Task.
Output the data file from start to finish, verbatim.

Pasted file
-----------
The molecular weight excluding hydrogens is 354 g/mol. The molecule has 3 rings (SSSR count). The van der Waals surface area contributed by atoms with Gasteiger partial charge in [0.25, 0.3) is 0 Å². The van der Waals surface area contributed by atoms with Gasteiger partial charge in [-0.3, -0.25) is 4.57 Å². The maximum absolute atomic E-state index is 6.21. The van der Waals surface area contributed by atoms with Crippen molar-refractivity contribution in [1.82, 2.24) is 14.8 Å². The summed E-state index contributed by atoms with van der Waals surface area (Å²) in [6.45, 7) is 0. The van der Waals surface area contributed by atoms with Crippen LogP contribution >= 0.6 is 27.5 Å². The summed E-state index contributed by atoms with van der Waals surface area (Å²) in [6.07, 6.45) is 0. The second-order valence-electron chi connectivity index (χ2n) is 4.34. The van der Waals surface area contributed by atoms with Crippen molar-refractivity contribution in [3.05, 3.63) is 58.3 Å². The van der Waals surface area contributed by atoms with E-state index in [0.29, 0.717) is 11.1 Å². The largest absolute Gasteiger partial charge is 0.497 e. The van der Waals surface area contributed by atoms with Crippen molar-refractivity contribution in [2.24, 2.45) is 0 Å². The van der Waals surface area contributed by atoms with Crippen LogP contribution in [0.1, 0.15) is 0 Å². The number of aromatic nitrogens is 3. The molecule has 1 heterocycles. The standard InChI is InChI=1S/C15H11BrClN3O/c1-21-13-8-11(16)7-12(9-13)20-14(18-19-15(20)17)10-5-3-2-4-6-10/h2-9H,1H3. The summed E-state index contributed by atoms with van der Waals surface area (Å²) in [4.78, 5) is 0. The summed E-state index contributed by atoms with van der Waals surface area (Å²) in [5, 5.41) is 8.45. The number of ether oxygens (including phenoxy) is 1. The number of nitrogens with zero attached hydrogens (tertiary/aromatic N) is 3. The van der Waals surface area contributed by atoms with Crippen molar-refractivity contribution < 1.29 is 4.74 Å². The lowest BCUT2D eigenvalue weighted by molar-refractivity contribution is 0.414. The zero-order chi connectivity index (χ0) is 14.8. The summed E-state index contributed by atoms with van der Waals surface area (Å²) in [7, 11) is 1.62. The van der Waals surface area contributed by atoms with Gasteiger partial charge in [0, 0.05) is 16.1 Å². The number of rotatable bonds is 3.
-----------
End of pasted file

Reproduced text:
The molecular weight excluding hydrogens is 354 g/mol. The molecule has 3 rings (SSSR count). The van der Waals surface area contributed by atoms with Gasteiger partial charge in [0.25, 0.3) is 0 Å². The van der Waals surface area contributed by atoms with Gasteiger partial charge in [-0.3, -0.25) is 4.57 Å². The maximum absolute atomic E-state index is 6.21. The van der Waals surface area contributed by atoms with Crippen molar-refractivity contribution in [1.82, 2.24) is 14.8 Å². The summed E-state index contributed by atoms with van der Waals surface area (Å²) in [6.45, 7) is 0. The van der Waals surface area contributed by atoms with Crippen LogP contribution >= 0.6 is 27.5 Å². The summed E-state index contributed by atoms with van der Waals surface area (Å²) in [6.07, 6.45) is 0. The second-order valence-electron chi connectivity index (χ2n) is 4.34. The van der Waals surface area contributed by atoms with Crippen molar-refractivity contribution in [3.05, 3.63) is 58.3 Å². The van der Waals surface area contributed by atoms with E-state index in [0.29, 0.717) is 11.1 Å². The largest absolute Gasteiger partial charge is 0.497 e. The van der Waals surface area contributed by atoms with Crippen molar-refractivity contribution in [2.24, 2.45) is 0 Å². The van der Waals surface area contributed by atoms with Crippen LogP contribution in [0.1, 0.15) is 0 Å². The number of aromatic nitrogens is 3. The molecule has 1 heterocycles. The standard InChI is InChI=1S/C15H11BrClN3O/c1-21-13-8-11(16)7-12(9-13)20-14(18-19-15(20)17)10-5-3-2-4-6-10/h2-9H,1H3. The summed E-state index contributed by atoms with van der Waals surface area (Å²) in [4.78, 5) is 0. The summed E-state index contributed by atoms with van der Waals surface area (Å²) in [5, 5.41) is 8.45. The number of ether oxygens (including phenoxy) is 1. The number of nitrogens with zero attached hydrogens (tertiary/aromatic N) is 3. The van der Waals surface area contributed by atoms with Crippen molar-refractivity contribution < 1.29 is 4.74 Å². The lowest BCUT2D eigenvalue weighted by molar-refractivity contribution is 0.414. The zero-order chi connectivity index (χ0) is 14.8. The summed E-state index contributed by atoms with van der Waals surface area (Å²) in [7, 11) is 1.62. The van der Waals surface area contributed by atoms with Gasteiger partial charge in [0, 0.05) is 16.1 Å². The number of rotatable bonds is 3.